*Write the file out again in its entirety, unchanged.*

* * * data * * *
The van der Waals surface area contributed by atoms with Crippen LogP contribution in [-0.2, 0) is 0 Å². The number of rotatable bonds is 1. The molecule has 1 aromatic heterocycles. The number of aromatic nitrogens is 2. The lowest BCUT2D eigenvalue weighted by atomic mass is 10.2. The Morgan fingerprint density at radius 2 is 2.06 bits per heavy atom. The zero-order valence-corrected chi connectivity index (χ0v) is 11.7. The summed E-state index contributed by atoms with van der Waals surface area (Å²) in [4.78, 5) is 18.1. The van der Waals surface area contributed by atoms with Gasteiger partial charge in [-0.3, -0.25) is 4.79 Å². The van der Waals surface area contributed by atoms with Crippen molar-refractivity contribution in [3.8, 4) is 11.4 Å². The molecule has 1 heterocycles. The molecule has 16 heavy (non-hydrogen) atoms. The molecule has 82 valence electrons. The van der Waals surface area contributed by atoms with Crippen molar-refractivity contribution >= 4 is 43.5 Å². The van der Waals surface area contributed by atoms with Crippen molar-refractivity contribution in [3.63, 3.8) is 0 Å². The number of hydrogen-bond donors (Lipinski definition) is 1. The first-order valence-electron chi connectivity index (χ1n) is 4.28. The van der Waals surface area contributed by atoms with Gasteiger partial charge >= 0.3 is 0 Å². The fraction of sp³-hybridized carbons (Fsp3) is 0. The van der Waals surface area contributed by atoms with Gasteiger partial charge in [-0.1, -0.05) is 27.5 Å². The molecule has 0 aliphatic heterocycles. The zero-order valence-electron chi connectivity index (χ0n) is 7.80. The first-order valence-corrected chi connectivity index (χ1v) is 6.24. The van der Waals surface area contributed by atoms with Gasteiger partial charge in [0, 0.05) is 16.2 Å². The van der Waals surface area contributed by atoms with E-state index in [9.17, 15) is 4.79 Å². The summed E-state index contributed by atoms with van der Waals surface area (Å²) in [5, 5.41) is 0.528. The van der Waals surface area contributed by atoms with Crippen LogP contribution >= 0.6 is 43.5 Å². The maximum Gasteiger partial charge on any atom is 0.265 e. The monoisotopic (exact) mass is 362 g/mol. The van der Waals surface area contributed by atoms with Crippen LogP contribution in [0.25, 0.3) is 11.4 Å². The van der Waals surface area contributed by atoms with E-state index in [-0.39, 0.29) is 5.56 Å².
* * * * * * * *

The van der Waals surface area contributed by atoms with Crippen LogP contribution in [-0.2, 0) is 0 Å². The number of rotatable bonds is 1. The molecule has 1 aromatic heterocycles. The number of aromatic nitrogens is 2. The lowest BCUT2D eigenvalue weighted by atomic mass is 10.2. The Morgan fingerprint density at radius 2 is 2.06 bits per heavy atom. The zero-order valence-corrected chi connectivity index (χ0v) is 11.7. The summed E-state index contributed by atoms with van der Waals surface area (Å²) in [4.78, 5) is 18.1. The van der Waals surface area contributed by atoms with Gasteiger partial charge in [-0.3, -0.25) is 4.79 Å². The van der Waals surface area contributed by atoms with Crippen molar-refractivity contribution in [3.8, 4) is 11.4 Å². The molecule has 1 heterocycles. The molecule has 16 heavy (non-hydrogen) atoms. The molecule has 82 valence electrons. The van der Waals surface area contributed by atoms with Crippen molar-refractivity contribution >= 4 is 43.5 Å². The van der Waals surface area contributed by atoms with Crippen molar-refractivity contribution in [3.63, 3.8) is 0 Å². The number of hydrogen-bond donors (Lipinski definition) is 1. The first-order valence-electron chi connectivity index (χ1n) is 4.28. The van der Waals surface area contributed by atoms with Gasteiger partial charge >= 0.3 is 0 Å². The fraction of sp³-hybridized carbons (Fsp3) is 0. The van der Waals surface area contributed by atoms with Gasteiger partial charge in [-0.1, -0.05) is 27.5 Å². The molecule has 0 aliphatic heterocycles. The zero-order valence-electron chi connectivity index (χ0n) is 7.80. The first-order valence-corrected chi connectivity index (χ1v) is 6.24. The van der Waals surface area contributed by atoms with Gasteiger partial charge in [0, 0.05) is 16.2 Å². The van der Waals surface area contributed by atoms with E-state index in [9.17, 15) is 4.79 Å². The summed E-state index contributed by atoms with van der Waals surface area (Å²) in [5, 5.41) is 0.528. The van der Waals surface area contributed by atoms with Crippen LogP contribution >= 0.6 is 43.5 Å². The maximum Gasteiger partial charge on any atom is 0.265 e. The monoisotopic (exact) mass is 362 g/mol. The van der Waals surface area contributed by atoms with Crippen LogP contribution in [0.25, 0.3) is 11.4 Å². The van der Waals surface area contributed by atoms with E-state index in [-0.39, 0.29) is 5.56 Å².